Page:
Directed by Pawan Purijitpanya, who co-wrote the script with Vasudhorn Piyaromna and Tossaphon Riantong, Ghost Lab opens as a horror-comedy. The story revolves around two doctors, who become obsessed with gathering knowledge-based evidence to prove the existence of supernatural bodies after murders in hospitals. The movie explores deeper into the 'afterlife' theme with unpredicted plot twists. GDH 559 Co’s Director for Brand New Business told Thai PBS World referred to as the story 'quite unconventional' and a shot at exploring beliefs in supernatural bodies. Young doctors Wee (Thanapob Leeratanakachorn) along with Gla (Paris Intarakomalyasut) cooperate together at a hospital, but their friendship goes beyond their operating relationship. They’re an unlikely pair.
Wee lives at the hospital to care for his long lethargic mother. Gla is the socializer in a happily committed relationship with Mai (Nuttanicha Dungwattanawanich). When some of the friends encounter a petrifying spirit during a late-night shift, it sparks the tracking of proof in the name of science. The investigation leads to unheeding obsession, and the hunt becomes treacherous. Gla and Wee trade light-hearted pranks, that establish their bond. Wee’s sentimental stakes come in the form of his fidelity to an unresponsive, frail mother. One terrifying encounter with the spirit of a horribly burned patient later, and the pair begin their sequence of experimentations. This first act follows a longtime mold; the friends use cameras, temperature, and varied spirit hunting tools to document their finds. Complete with spooky scenes, ready within the atmospheric hospital. Once through all those acquainted beats, though, the narrative shifts with an astonishing event.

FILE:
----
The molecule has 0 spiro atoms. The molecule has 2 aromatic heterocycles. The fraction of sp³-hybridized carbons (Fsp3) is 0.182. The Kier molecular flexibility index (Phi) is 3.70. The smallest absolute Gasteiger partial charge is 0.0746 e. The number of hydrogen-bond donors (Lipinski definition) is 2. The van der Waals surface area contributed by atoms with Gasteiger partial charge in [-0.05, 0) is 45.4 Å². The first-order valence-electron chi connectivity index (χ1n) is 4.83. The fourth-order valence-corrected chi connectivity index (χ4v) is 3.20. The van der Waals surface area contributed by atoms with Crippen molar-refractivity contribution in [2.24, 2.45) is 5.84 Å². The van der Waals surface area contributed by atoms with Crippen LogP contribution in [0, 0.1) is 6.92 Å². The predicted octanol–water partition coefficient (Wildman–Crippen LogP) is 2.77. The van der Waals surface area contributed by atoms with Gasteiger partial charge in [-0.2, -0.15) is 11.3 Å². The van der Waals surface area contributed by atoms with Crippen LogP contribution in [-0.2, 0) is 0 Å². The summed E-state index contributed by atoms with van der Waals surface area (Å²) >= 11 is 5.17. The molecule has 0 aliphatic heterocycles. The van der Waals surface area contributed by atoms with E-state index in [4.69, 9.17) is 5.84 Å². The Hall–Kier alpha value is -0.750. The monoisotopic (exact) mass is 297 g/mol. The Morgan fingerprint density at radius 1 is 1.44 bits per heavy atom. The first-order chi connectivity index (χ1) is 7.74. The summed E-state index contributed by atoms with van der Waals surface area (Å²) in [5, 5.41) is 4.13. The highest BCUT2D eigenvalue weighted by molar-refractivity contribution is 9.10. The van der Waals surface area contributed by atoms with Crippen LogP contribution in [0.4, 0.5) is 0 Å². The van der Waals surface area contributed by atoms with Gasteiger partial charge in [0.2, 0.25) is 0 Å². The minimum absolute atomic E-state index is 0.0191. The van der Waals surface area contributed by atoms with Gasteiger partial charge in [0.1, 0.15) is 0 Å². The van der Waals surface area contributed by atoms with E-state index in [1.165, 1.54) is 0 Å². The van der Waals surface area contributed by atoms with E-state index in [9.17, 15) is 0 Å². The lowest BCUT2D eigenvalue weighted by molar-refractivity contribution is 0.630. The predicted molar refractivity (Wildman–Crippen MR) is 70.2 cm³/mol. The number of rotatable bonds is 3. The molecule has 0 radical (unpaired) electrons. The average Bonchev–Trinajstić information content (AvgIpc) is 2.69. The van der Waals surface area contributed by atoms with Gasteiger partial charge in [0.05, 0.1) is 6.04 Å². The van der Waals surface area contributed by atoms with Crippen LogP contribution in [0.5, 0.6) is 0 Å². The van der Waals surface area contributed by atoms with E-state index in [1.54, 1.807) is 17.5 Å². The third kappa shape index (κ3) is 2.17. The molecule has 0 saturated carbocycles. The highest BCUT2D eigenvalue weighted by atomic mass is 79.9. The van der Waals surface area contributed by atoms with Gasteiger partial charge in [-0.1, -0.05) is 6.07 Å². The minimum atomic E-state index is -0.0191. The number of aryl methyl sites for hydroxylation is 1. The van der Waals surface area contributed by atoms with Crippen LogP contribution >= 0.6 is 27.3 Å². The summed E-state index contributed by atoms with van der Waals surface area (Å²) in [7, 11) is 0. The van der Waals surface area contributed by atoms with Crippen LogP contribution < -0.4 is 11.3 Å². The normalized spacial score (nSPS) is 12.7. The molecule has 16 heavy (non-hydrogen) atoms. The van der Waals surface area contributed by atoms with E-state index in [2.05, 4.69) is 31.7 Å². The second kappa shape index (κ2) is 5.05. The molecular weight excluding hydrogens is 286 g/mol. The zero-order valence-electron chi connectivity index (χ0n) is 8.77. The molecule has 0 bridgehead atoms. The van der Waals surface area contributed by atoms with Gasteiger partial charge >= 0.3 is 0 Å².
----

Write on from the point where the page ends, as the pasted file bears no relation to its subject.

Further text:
Ghost Lab illustrates to the extent that humans can go to fulfill their ambitions, through a persistent appealing narrative that’s palpitating and hits an emotional chord. The filmmaker Paween Purijitpanya well utilizes the acquainted tropes of the genre that functions as the cherries on top of a promising story and drives a crucial purpose concerning impulsive decision-making amid the desperation to succeed.
Ghost Lab is a good example to advocate how clichés aren’t always a concern to genre-specific movies. It proves that a new world is waiting to be discovered if you subvert them well enough. The movie tries to reason ghosts supported familiarity, motive, and also the semiconductive factors that contribute to their ‘existence’. The film is definitely a lot more fascinating once it captures the child-like zeal of its’s characters than the extreme second hour that explores the dark corners of human ambition. Despite the various absurd twists and turns resulting in a dramatic finale, the film is worth watching because of its timely relook at the horror genre.
While Ghost Lab does not provide anything path-breaking or new in terms of its background score, it nonetheless holds the plot and gives it the necessary emotional depth in the need of the hour. The visual tone of a supernatural film can get extraordinarily stereotyped robust the cinematographer Pithai Sithmuth offers a realistic touch to the frames within the limitations of his setting. The writing is a fine mix of novelty and tropes that go together with the genre. The screenplay is even more engaging though the film could have done with a crisper second hour.
Final Score – [7/10]
Reviewed by – Ritika Kispotta
Follow her @KispottaRitika on Twitter (https://twitter.com/KispottaRitika)
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